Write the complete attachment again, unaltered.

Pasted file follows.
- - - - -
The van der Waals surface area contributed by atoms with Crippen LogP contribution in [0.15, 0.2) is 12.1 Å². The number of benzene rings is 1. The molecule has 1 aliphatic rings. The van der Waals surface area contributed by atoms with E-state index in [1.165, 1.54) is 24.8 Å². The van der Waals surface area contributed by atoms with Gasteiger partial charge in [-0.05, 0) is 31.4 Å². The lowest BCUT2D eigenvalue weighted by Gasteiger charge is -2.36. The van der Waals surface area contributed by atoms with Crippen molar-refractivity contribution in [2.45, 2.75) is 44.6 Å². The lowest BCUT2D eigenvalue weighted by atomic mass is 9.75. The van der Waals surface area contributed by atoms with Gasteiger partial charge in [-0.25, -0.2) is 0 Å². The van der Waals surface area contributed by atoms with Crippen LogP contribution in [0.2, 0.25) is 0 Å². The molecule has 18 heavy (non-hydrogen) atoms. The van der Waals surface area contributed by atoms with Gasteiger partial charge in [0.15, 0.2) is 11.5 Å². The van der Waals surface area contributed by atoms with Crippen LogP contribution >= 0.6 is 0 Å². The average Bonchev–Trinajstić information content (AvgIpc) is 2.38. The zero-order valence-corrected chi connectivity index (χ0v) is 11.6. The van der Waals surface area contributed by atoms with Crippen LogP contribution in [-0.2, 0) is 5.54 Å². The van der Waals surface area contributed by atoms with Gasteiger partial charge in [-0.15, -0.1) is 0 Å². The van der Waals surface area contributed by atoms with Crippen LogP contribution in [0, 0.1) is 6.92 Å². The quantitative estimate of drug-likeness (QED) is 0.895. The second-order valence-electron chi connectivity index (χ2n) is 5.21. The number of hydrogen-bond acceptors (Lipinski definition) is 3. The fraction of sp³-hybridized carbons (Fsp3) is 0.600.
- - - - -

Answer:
The van der Waals surface area contributed by atoms with Crippen LogP contribution in [0.15, 0.2) is 12.1 Å². The number of benzene rings is 1. The molecule has 1 aliphatic rings. The van der Waals surface area contributed by atoms with E-state index in [1.165, 1.54) is 24.8 Å². The van der Waals surface area contributed by atoms with Gasteiger partial charge in [-0.05, 0) is 31.4 Å². The lowest BCUT2D eigenvalue weighted by Gasteiger charge is -2.36. The van der Waals surface area contributed by atoms with Crippen molar-refractivity contribution in [2.45, 2.75) is 44.6 Å². The lowest BCUT2D eigenvalue weighted by atomic mass is 9.75. The van der Waals surface area contributed by atoms with Gasteiger partial charge in [-0.25, -0.2) is 0 Å². The van der Waals surface area contributed by atoms with Crippen LogP contribution in [0.2, 0.25) is 0 Å². The molecule has 18 heavy (non-hydrogen) atoms. The van der Waals surface area contributed by atoms with Gasteiger partial charge in [0.15, 0.2) is 11.5 Å². The van der Waals surface area contributed by atoms with Crippen LogP contribution >= 0.6 is 0 Å². The average Bonchev–Trinajstić information content (AvgIpc) is 2.38. The zero-order valence-corrected chi connectivity index (χ0v) is 11.6. The van der Waals surface area contributed by atoms with Crippen LogP contribution in [-0.2, 0) is 5.54 Å². The van der Waals surface area contributed by atoms with Gasteiger partial charge in [-0.15, -0.1) is 0 Å². The van der Waals surface area contributed by atoms with Crippen LogP contribution in [0, 0.1) is 6.92 Å². The quantitative estimate of drug-likeness (QED) is 0.895. The second-order valence-electron chi connectivity index (χ2n) is 5.21. The number of hydrogen-bond acceptors (Lipinski definition) is 3. The fraction of sp³-hybridized carbons (Fsp3) is 0.600.